The curtain will rise at Radio City on Friday morning, and Alain Vigneault will step forward as the face of the Rangers’ immediate future, with several players expected in attendance to welcome and show full support for their new coach on day one.
Vigneault, 52, will shed light on his plans to turn this team’s hopes of raising the Stanley Cup into a reality, and by all accounts he will demonstrate just by being himself how different the franchise’s new culture will be from the occasionally successful but overbearing one John Tortorella cultivated.
But this day is about more than his long-anticipated introduction to New York. It is also about discovering what Vigneault’s arrival means for the future of the organization, and how various pieces will fit in the Garden’s new plan.
While the Rangers couldn’t keep their hiring of Vigneault a secret, as of Thursday night no one had officially confirmed whom he would choose to be his assistant coaches. The two names leading the pack are ex-Rangers defenseman Ulf Samuelsson and former Vigneault assistant Newell Brown, with former Blue Jackets coach Scott Arniel’s name also having come up in connection to the job.
Then, of course, there is the matter of which players they will be coaching.
The buyout period begins 48 hours after the Stanley Cup Finals conclude, but the Rangers undoubtedly already have spent long hours at their organizational meetings discussing whether or not to use their remaining compliance buyout on center Brad Richards. The center, 33, has seven years remaining at a $ 6.67 million annual cap hit on his original nine-year, $ 60 million deal.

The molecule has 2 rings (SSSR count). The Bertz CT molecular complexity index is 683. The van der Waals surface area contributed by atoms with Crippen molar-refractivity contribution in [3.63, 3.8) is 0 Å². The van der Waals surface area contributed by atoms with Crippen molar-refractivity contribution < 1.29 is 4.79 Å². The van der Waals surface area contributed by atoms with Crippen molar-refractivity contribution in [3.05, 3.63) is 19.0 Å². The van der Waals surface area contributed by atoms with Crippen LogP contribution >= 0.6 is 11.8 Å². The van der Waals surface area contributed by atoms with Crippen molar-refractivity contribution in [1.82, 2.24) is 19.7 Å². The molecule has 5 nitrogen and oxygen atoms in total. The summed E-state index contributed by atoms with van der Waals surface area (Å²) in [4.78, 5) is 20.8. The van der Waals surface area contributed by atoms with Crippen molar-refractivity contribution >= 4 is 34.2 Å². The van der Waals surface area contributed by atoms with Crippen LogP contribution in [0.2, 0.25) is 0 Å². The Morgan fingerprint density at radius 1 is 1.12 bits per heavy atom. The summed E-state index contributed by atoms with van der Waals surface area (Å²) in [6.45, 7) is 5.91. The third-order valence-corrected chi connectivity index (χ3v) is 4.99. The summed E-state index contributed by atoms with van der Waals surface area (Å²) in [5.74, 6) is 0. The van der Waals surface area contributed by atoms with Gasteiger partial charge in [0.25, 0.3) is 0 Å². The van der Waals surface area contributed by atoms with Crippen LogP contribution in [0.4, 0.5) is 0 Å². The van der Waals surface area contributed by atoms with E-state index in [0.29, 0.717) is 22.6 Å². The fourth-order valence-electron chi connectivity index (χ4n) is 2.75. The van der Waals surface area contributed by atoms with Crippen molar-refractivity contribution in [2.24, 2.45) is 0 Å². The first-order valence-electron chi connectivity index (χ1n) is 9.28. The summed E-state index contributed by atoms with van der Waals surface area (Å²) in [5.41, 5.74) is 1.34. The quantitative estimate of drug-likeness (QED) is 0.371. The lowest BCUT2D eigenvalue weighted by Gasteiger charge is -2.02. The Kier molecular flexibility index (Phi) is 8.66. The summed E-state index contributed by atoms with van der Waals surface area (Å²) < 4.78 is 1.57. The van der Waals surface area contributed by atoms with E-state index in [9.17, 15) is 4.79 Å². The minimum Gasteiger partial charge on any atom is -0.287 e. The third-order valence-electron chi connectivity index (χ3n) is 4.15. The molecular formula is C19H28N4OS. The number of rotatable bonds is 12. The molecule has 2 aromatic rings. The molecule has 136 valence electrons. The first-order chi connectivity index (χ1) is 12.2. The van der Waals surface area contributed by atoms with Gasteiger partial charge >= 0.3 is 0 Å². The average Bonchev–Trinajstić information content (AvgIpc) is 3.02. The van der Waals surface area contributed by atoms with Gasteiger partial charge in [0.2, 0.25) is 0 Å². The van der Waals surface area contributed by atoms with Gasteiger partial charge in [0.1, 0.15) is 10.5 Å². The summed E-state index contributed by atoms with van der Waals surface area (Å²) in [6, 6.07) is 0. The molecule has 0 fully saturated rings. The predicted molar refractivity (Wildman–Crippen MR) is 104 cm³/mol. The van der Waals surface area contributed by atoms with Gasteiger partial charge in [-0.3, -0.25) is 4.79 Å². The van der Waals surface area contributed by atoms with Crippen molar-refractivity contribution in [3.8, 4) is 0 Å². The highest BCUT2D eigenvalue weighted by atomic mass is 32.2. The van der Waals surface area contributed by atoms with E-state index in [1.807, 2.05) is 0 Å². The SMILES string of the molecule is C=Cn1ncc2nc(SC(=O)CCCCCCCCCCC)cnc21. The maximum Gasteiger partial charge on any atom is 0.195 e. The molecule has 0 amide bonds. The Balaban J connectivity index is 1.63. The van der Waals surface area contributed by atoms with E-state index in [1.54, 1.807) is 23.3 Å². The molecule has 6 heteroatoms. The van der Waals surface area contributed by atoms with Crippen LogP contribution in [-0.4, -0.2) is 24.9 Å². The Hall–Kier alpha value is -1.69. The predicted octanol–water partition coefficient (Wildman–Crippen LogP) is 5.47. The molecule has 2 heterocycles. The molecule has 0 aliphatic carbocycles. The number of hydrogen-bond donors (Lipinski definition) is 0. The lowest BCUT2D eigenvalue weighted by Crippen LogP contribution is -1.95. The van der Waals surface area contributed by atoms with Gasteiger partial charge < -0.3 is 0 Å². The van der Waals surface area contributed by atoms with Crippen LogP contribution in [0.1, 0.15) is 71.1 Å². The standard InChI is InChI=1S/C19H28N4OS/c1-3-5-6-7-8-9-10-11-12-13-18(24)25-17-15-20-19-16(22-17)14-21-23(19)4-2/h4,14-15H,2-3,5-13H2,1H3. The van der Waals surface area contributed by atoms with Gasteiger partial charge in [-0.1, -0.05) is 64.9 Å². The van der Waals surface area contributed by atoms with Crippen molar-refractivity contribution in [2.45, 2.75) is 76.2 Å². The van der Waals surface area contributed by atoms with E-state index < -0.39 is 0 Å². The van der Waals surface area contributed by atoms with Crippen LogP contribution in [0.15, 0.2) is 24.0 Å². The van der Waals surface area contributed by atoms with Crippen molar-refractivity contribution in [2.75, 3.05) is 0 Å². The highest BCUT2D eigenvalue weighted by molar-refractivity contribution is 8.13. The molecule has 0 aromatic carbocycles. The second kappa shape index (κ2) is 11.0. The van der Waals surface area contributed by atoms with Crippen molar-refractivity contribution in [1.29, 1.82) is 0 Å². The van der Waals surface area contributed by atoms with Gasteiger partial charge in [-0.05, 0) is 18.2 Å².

Richards is well-respected, and the Rangers would not put him in the position of standing at Radio City endorsing a head coach he never was going to play for. His presence, or absence, will shed significant light on what general manager Glen Sather has decided.
That brings us to Mark Messier.
Sather declined on Wednesday in Boston to talk about his difficult decision to choose Vigneault over Messier as coach, but it remains unknown whether the captain of the 1994 champion Blueshirts, who is an adviser to Sather, intends to remain with the organization.
Messier’s presence or absence at Vigneault’s introduction could reveal his intentions, though it’s not a certainty that he’ll leave, given what he told the Daily News one week ago in Chicago — a day before The News reported Vigneault had agreed to coach the Rangers — about Sather’s difficult decision with Messier, his friend, as a candidate.
“I have a lot of respect for Glen, obviously with the amount of years we’ve been together,” said Messier, who won five Stanley Cups in Edmonton with Sather as GM. “I know. . . he would never jeopardize making the right decision because of friendship or past experiences we’ve had together. He will do what he feels in his heart is his right decision, and for no other reason than that he thinks it’s the best fit for whoever he hires. So everybody can have complete confidence in that.”